Many carriers announced all-time record sales of fixed annuities for 2008. Much of the fixed annuity product being sold today is expected to be solidly profitable to carriers.
Several factors account for this success, including disappointing equity returns, simplicity of product design, attractive credit spreads on new investments, and the guaranteed nature of the products’ returns.
But there is a problem: It is “capital,” or more accurately, the lack of capital.
Lack of capital has resulted in many carriers pulling FAs off the shelf, restricting sales at certain ages, not accepting 1035 exchange business, not appointing new agents, or capping production of FA sales.
What caused the decrease in capital levels? First, operating losses at some insurers on any or all of their lines of business have lowered their surplus position. Second, due to the economy’s troubles, the widespread downgrading of ratings on existing fixed income securities (even within the investment grade class) has increased the level of capital that must be held. Third, widening credit spreads in the investment world led to significant amounts of unrealized capital losses on older assets, even for securities without a “true” credit problem.
There is a fourth cause of capital scarcity, too. It is the capital strain generated when sizable amounts of new business are written.
Under statutory accounting, insurers must record expenses when incurred, so a fixed annuity with a healthy upfront sales commission and/or an upfront premium bonus could produce capital strain. This is because inflows to the insurer are the annuity deposits and interest earned by the company on those deposits. On the other hand, outflows are commissions and other administrative expenses, premium bonuses, and reserves established.
As a general rule, a FA featuring an upfront sales commission and overrides plus upfront premium bonuses close to or in excess of the magnitude of the contract’s surrender charge will usually have significant surplus strain.
(GAAP accounting works differently, but state regulators and rating agencies are focused on statutory accounting.)
What can be done to address capital scarcity? One option is for the insurer to invest only in very highly rated assets that do not carry a high risk-based capital charge. But while effective from a capital standpoint, yields generated by such assets may not support competitive credited rates.
Another option is to wait for general credit spreads in the market to return to normalcy. This would reverse unrealized capital losses in the asset portfolio–an appealing scenario, but one which must be passively waited out, for the most part.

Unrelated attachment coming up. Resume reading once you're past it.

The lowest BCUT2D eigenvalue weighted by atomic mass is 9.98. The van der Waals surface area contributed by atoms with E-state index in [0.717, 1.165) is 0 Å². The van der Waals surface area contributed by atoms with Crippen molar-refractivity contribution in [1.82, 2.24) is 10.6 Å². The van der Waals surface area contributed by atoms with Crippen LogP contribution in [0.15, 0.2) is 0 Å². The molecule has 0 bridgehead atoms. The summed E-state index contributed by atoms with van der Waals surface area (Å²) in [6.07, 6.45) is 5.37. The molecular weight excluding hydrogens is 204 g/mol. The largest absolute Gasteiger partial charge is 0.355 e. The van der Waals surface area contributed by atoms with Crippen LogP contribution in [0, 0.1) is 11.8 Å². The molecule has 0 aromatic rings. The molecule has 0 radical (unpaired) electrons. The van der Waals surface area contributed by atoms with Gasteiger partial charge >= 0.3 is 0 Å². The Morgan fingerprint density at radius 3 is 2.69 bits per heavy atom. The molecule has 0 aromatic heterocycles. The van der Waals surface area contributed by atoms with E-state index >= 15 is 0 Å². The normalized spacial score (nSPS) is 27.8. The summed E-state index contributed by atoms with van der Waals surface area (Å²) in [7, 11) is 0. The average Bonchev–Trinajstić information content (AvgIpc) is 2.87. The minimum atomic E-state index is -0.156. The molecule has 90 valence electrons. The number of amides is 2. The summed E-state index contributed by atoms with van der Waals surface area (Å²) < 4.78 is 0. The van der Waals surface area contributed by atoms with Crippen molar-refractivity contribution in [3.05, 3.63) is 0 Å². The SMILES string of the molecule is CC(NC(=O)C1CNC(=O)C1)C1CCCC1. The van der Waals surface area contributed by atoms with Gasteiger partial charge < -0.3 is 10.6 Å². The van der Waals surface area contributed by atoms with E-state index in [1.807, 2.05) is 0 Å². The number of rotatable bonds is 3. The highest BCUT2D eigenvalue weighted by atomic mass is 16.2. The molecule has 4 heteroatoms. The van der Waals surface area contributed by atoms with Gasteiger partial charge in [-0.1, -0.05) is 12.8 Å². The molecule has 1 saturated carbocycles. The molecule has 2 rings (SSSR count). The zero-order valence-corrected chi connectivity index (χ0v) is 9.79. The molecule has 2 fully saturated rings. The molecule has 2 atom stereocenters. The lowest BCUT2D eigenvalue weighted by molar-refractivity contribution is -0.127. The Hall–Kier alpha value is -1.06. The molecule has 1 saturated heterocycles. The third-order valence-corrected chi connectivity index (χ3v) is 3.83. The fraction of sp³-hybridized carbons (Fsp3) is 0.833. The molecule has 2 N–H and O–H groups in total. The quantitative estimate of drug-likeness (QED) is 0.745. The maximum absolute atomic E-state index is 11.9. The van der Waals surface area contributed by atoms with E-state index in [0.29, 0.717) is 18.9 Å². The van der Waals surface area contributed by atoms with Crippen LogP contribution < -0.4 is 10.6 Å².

What can be done at the product level? Although marginal benefits in capital efficiency can be realized by selling annuities with market value adjustments and by choosing advantageous reserve techniques, I believe the real answer lies in commission and premium bonus spreading.
Unlike variable annuities, FAs are sold almost exclusively with all upfront sales compensation. Premium bonuses are also upfront sweeteners.
This means that of the 3 legs of the proverbial stool–agent, customer, and insurer–the insurer takes on almost all of the persistency risk, and comes out of the first policy year with a statutory loss. Since most insurers price FAs using the internal rate of return as the main measure, a high upfront loss punishes insurers’ estimated profits and requires a high annual interest spread requirement.
Spread compensation (and spread premium bonuses) is a concept whose time has come.
If sales representatives want more FA capacity, here is the answer. Sales compensation spread out over 2 or more years can ultimately result in more total compensation paid to the patient agent, even when the time value of money is reflected. Product competitiveness may also improve, as IRRs will be increased since capital strain is lowered.
For the first time in my memory, I hear many agents talking about the level of upfront compensation being too high, but still needing to make a living.
Spread compensation (even over just 2 years) can make a meaningful difference in capital, IRR, product competitiveness, and even long-term compensation levels. Spread premium bonuses are just the flip side of the same capital-saving coin.
The capital scarcity issue is real, but there are actions that insurers can take besides waiting for the economy to improve.
The benefits of a multiyear spread of sales compensation and/or premium bonuses to the insurer, policyholder, and even to the sales producer are strong, provided that the fixed annuity is treated as a long-term relationship.
Timothy Pfeifer, FSA, MAAA, is president of Pfeiffer Advisory, LLC, Libertyville, Ill. His e-mail address is email@example.com